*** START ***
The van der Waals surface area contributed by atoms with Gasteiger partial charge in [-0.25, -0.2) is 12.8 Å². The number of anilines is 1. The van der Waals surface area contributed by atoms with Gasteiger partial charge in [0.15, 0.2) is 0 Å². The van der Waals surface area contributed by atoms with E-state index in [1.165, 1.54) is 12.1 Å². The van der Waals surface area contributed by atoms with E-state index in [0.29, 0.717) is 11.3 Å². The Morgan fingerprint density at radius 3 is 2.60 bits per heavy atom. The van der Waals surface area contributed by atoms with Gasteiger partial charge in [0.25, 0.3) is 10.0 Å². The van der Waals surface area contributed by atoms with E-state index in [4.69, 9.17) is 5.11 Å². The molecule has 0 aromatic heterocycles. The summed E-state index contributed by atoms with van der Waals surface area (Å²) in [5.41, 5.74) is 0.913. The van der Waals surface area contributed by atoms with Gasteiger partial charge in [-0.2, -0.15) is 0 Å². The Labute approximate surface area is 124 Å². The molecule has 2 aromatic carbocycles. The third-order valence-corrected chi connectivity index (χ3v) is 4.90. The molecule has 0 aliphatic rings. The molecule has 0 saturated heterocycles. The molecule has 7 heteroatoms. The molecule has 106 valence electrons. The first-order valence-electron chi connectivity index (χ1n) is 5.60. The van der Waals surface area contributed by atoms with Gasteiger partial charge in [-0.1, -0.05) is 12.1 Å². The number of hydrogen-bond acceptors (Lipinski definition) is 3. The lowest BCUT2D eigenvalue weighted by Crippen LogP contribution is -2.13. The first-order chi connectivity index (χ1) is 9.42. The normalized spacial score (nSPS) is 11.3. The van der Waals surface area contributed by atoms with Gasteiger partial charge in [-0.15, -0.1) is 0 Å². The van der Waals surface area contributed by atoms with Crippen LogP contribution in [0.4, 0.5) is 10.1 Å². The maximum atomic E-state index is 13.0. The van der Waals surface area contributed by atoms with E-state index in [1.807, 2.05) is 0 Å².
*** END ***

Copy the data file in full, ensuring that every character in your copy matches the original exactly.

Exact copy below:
The van der Waals surface area contributed by atoms with Gasteiger partial charge in [-0.25, -0.2) is 12.8 Å². The number of anilines is 1. The van der Waals surface area contributed by atoms with Gasteiger partial charge in [0.15, 0.2) is 0 Å². The van der Waals surface area contributed by atoms with E-state index in [1.165, 1.54) is 12.1 Å². The van der Waals surface area contributed by atoms with E-state index in [0.29, 0.717) is 11.3 Å². The Morgan fingerprint density at radius 3 is 2.60 bits per heavy atom. The van der Waals surface area contributed by atoms with Gasteiger partial charge in [0.25, 0.3) is 10.0 Å². The van der Waals surface area contributed by atoms with E-state index in [4.69, 9.17) is 5.11 Å². The molecule has 0 aromatic heterocycles. The summed E-state index contributed by atoms with van der Waals surface area (Å²) in [5.41, 5.74) is 0.913. The van der Waals surface area contributed by atoms with Gasteiger partial charge in [-0.2, -0.15) is 0 Å². The Labute approximate surface area is 124 Å². The molecule has 2 aromatic carbocycles. The third-order valence-corrected chi connectivity index (χ3v) is 4.90. The molecule has 0 aliphatic rings. The molecule has 0 saturated heterocycles. The molecule has 7 heteroatoms. The molecule has 106 valence electrons. The first-order valence-electron chi connectivity index (χ1n) is 5.60. The van der Waals surface area contributed by atoms with Gasteiger partial charge in [-0.1, -0.05) is 12.1 Å². The number of hydrogen-bond acceptors (Lipinski definition) is 3. The lowest BCUT2D eigenvalue weighted by Crippen LogP contribution is -2.13. The first-order chi connectivity index (χ1) is 9.42. The normalized spacial score (nSPS) is 11.3. The van der Waals surface area contributed by atoms with Gasteiger partial charge in [-0.15, -0.1) is 0 Å². The van der Waals surface area contributed by atoms with Crippen LogP contribution in [0.4, 0.5) is 10.1 Å². The maximum atomic E-state index is 13.0. The van der Waals surface area contributed by atoms with E-state index in [1.807, 2.05) is 0 Å².